Russian Revolution Essay.
Throughout history there have been many revolutions between the population of a country and its government. People always want change, usually in the directions of freedom, peace and equality and in the lead up to the 1917 Russian revolution; there were a variety of social, political and economic situations that all played their part.
In the years leading up to the revolution, Russia had been involved in a series of wars. The Crimean war, The Russo-Turkish war, The Russo-Japanese war and the First World War. Russia had been defeated in all except the war with Turkey and its government and economy had the scars to prove it. A severe lack of food and poor living conditions amongst the peasant population led firstly to strikes and quickly escalated to violent riots. Tsar Nicholas II ruled Russia with an iron hand while much of Europe was moving away from the monarchical system of rule. All lands were owned by the Tsar’s family and Nobel land lords while the factories and industrial complexes were owned by the capitalists’. There were no unions or labour laws and the justice system had made almost all other laws in favour of the ruling elite. Rents and taxes were often unaffordable, while the gulf between workers and the ruling elite grew ever wider.
After their defeat in the Crimean war (1853-1856), Russia’s leaders realized they were falling behind much of Europe in terms of modernisation and industrialisation. Alexander II took control of the empire and made the first steps towards radically improving the country’s infrastructure. Transcontinental railways were built and the government strengthened Russia’s economy by promoting industrialisation with the construction of factory complexes throughout rural Russia. A great deal of Russia’s industrial advancement could be credited to one man, Minister for finance, Sergey Witte. Witte oversaw the adventurous 35000 mile Trans-Siberian railway project and later went on to write the October Manifesto of 1905, a precursor to Russia’s first constitution. Throughout the 19th century, numerous reform groups tried to change Russia’s social and governmental systems. Revolutions, although mostly suppressed, sporadically continued until the beginning of the 20th century and the 1905 and 1917 revolutions. Although these revolutions’ had two basic causes in common, civil rights and social discontent, they had very differing results.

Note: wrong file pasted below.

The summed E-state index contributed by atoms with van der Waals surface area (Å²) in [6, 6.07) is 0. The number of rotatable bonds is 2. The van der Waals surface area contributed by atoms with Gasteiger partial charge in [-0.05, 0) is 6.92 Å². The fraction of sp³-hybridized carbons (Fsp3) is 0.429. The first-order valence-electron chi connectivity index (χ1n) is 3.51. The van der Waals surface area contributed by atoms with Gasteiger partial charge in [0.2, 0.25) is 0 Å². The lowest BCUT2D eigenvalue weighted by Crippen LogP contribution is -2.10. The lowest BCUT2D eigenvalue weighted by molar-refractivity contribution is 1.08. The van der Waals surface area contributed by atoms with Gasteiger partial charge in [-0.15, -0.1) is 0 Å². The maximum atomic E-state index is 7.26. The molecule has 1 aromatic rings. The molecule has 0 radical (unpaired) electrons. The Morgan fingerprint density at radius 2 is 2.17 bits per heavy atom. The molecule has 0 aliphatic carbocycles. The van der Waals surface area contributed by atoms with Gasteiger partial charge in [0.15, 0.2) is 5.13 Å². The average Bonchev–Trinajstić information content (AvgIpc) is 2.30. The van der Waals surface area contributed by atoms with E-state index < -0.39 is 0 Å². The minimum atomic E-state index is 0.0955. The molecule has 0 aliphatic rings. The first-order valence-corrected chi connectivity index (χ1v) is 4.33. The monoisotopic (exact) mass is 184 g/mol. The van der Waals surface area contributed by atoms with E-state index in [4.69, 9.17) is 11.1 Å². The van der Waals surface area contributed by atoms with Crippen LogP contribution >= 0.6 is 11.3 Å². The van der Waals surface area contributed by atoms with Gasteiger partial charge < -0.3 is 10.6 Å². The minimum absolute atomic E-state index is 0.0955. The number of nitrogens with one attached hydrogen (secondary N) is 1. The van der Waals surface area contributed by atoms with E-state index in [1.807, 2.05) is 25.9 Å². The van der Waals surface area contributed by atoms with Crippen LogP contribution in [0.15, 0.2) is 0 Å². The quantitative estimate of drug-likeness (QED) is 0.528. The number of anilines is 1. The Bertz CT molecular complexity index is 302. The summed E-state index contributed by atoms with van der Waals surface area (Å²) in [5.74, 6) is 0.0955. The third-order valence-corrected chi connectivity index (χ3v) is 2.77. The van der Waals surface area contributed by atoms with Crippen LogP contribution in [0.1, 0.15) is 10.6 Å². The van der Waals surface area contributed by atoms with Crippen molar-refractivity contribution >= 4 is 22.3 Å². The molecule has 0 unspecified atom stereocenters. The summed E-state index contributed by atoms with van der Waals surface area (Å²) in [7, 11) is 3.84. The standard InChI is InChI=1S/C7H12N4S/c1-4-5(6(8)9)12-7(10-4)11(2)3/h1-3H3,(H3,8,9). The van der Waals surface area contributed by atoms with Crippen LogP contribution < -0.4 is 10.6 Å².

The 1905 revolution began during a period of industrial change. The labour force quickly grew in numbers in what was previously considered worthless rural land. The living and working conditions of the peasant population (known as serfs) was horrific. It was these poor conditions that created a country wide desire for change and the consequent formation of numerous illegal unions and political parties. During the Russo-Japanese war which lasted from 1904 to 1905, the price of everyday items dramatically increased with the high inflation, due to...